1.How will I know if my student is on track to graduate in four years? Ask your student! Students can compare the courses they have completed to graduation requirements on their WebAdvisor program evaluation. Students can check grades at any time online.
2.Is it okay that my student has not yet chosen a major? Students typically don't declare a major until their sophomore year. The majority of students also change their major at least once.
3.Who can help my student improve study skills, choose a major, or manage time? The Tutoring and Writing Center, your student's professors, and the Career Center can provide individual help with time management, study skills, and choosing a major.
5.Who helps my student choose classes? Students are often their own best advisors by taking advantage of the numerous resources to guide this process. The professor that serves as the student's advisor will help the student choose classes for the next semester. The interactions vary depending on the relationship between student and advisor, but students are required to meet with their advisor to review class selections before the student registers for next semester. Students can also consult with other students in the major, do their own degree audit online, or consult with their academic department. Ultimately, course selection is the responsibility of the student.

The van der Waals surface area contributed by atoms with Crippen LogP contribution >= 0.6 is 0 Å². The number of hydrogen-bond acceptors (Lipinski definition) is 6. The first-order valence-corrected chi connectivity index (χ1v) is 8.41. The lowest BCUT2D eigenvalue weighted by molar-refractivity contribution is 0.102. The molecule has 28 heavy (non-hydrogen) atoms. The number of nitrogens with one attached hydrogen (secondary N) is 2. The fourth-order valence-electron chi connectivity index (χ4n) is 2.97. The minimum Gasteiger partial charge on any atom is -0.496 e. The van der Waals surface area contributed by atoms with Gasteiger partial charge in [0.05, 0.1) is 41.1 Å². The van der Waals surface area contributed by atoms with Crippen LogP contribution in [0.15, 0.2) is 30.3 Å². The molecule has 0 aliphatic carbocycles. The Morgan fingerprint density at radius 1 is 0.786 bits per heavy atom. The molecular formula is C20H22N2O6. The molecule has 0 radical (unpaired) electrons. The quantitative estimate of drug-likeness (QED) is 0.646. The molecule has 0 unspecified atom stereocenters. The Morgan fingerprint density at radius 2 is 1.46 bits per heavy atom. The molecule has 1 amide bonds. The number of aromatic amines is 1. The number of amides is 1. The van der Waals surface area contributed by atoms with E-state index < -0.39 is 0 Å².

6.How does my student access course materials and forms? Students have individual log-in access to Blackboard and WebAdvisor on our internal website: https://my.central.edu/. Students can check their schedules, grades, many assignments, and class announcements anytime through this website.
7.What are my student's grades? It is best to ask your child about the status of their grades since this information is protected under the FERPA Act. Unless the student has given prior written consent, the college is unable to release this information to anyone other than the student. If you would like your child to provide consent, they can go to the Central Service Center to sign a release form.
8.My student wants to drop or withdraw from a class, what should s/he do? Students can add or drop classes anytime during the first two weeks of each semester (the add/drop period) without any penalty. They just need to pick up an add/drop form in the Central Service Center and have the faculty member of the course and their advisor sign. Dropping or withdrawing from a class after the add/drop period will result in a "W" being added for that course to the transcript. Your son/daughter should check with their advisor or the class professor should they feel the need to withdraw from a class as falling below full-time student status can affect a student’s financial aid and/or health insurance.